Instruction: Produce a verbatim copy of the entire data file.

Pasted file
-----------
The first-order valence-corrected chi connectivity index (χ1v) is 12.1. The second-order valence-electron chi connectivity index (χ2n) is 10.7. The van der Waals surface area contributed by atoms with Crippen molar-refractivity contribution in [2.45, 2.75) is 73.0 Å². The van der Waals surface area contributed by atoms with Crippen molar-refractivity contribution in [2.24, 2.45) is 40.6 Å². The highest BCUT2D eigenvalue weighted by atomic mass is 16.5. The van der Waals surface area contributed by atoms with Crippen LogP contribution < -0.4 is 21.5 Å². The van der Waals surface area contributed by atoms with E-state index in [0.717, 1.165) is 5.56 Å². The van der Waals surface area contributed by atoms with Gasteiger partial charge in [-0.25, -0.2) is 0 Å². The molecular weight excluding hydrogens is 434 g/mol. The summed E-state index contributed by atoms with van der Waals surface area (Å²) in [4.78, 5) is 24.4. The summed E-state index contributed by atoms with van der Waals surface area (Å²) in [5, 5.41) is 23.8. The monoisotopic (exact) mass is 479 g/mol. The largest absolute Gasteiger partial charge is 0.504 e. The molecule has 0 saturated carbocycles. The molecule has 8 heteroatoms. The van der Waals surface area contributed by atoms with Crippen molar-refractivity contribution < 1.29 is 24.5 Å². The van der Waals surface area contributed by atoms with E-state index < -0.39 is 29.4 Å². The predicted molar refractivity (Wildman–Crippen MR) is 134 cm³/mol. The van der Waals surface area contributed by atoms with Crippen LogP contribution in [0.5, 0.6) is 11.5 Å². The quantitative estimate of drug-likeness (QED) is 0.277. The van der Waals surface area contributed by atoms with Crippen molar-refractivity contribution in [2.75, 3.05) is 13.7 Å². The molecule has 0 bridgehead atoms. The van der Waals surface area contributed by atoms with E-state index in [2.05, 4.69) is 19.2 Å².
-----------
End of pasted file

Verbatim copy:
The first-order valence-corrected chi connectivity index (χ1v) is 12.1. The second-order valence-electron chi connectivity index (χ2n) is 10.7. The van der Waals surface area contributed by atoms with Crippen molar-refractivity contribution in [2.45, 2.75) is 73.0 Å². The van der Waals surface area contributed by atoms with Crippen molar-refractivity contribution in [2.24, 2.45) is 40.6 Å². The highest BCUT2D eigenvalue weighted by atomic mass is 16.5. The van der Waals surface area contributed by atoms with Crippen LogP contribution < -0.4 is 21.5 Å². The van der Waals surface area contributed by atoms with E-state index in [0.717, 1.165) is 5.56 Å². The van der Waals surface area contributed by atoms with Gasteiger partial charge in [-0.25, -0.2) is 0 Å². The molecular weight excluding hydrogens is 434 g/mol. The summed E-state index contributed by atoms with van der Waals surface area (Å²) in [4.78, 5) is 24.4. The summed E-state index contributed by atoms with van der Waals surface area (Å²) in [5, 5.41) is 23.8. The monoisotopic (exact) mass is 479 g/mol. The largest absolute Gasteiger partial charge is 0.504 e. The molecule has 0 saturated carbocycles. The molecule has 8 heteroatoms. The van der Waals surface area contributed by atoms with Crippen molar-refractivity contribution < 1.29 is 24.5 Å². The van der Waals surface area contributed by atoms with E-state index < -0.39 is 29.4 Å². The predicted molar refractivity (Wildman–Crippen MR) is 134 cm³/mol. The van der Waals surface area contributed by atoms with Crippen LogP contribution in [0.5, 0.6) is 11.5 Å². The quantitative estimate of drug-likeness (QED) is 0.277. The van der Waals surface area contributed by atoms with Crippen molar-refractivity contribution in [2.75, 3.05) is 13.7 Å². The molecule has 0 bridgehead atoms. The van der Waals surface area contributed by atoms with E-state index in [2.05, 4.69) is 19.2 Å².